Foucault thus argues that “self-subjectivation” is not the process of “objectification of the self in a true discourse” as found either in the Platonic reconciliation of individual will with the universal, through the recollection of the true, or in the Christian confession of the real within oneself in obedience to an external authority, which comes to be central to the (permanent) process of metanoia. Rather, it is “the subjectivation of a true discourse in a practice of oneself on oneself” in which one becomes a “subject of veridiction”.32

In view of its evocativeness for intellectual practice, Foucault places considerable importance upon the practice of utilising hupomnēmata, or aids to memory, especially among the Stoics and Epicureans, as a means of recalling the master’s discourse in exercises of the self.33 While acknowledging that the term, hupomnēmata, had a wide range of reference, Foucault focuses upon the specific sense it bore of quotations heard or remembered, especially those of one’s master, which one wrote down to be used subsequently as a resource in meditation upon specific personal difficulties or theoretical problems. In Foucault’s view, the principal purpose of these quotations was neither as an aid to memory as such, nor as fragments of a personal narrative or journal. Rather, they were used as a means of recollecting the self in the midst of the disparate fragments of culture and discourse which one encountered in everyday life. Through them one might (re)establish a relationship of oneself to oneself, which would support an ethical, ‘recollected’ path through life, enabling one to resist being buffeted about in a diffusion of one’s energies by these disparate fragments.34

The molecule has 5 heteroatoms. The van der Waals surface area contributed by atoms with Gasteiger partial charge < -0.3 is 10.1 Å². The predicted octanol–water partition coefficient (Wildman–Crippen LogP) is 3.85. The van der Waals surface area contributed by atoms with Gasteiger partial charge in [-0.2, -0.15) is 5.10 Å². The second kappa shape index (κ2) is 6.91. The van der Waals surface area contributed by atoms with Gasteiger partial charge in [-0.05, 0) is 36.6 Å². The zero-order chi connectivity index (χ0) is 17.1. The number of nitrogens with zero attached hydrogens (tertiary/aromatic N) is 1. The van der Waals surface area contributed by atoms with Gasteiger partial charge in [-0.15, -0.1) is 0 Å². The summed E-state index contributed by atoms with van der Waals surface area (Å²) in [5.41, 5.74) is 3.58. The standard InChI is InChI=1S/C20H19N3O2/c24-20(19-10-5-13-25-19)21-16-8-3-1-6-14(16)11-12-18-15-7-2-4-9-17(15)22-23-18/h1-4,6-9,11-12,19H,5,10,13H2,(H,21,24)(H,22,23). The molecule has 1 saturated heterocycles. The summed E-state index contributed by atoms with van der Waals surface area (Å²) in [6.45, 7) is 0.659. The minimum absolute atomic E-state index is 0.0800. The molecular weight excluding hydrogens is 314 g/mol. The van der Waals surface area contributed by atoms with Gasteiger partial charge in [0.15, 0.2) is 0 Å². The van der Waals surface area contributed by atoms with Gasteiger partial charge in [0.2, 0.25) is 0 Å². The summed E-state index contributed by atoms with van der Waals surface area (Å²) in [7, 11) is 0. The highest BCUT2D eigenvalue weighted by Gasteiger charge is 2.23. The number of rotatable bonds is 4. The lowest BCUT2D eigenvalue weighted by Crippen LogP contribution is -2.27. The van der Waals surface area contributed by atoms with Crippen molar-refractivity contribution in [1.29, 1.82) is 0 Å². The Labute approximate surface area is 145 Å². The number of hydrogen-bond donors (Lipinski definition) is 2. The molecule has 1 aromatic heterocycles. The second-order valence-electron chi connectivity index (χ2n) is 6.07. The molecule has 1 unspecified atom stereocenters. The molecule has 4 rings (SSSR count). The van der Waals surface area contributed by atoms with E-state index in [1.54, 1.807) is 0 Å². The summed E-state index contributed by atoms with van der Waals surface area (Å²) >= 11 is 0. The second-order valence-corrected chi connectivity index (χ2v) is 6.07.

Once more, the focus is not upon a true discourse of which the individual is object, but of the subjectivation of the individual through the use of elements of discourse. Foucault emphasises, in particular, how writing – whether in the direct writing of hupomnēmata or within correspondence – formed a dimension of ascetic exercises of the self, having what he termed an “ethopoietic” function: that is to say, it functions as “an agent of the transformation of truth into ethos,” a veritable “self writing”. Citing Seneca, in particular, Foucault points out how this process both respects the heterogeneity of these disparate elements and engages in a process of unification. This unification is, however, neither formal nor systematic, relating not to the unity of discourse, but to the unity of the process of subjectivation. It constitutes a formation of the subject in and through these elements, yet is thoroughly a unity of the ‘author’ of these notebooks.35

When overlaid with his notion of an “aesthetics of existence”, Foucault’s ethics of care of the self again appears susceptible to ホi゙ek’s critique (that it reflects a humanist-elitist self capable of constituting the site of integrating of the multiple, divergent forces that constitute the socio-cultural sphere), or alternatively to Badiou’s implicit criticism of Foucault’s tendency to separate subjectivation from truth, and to constitute the former as an aesthetic rather than an evental process. While it may be possible to understand the “return to self” as pointing to a certain singularity of self, it is rather more difficult to ascertain how this relation to the self might support or stand in relation to singular events and the Real.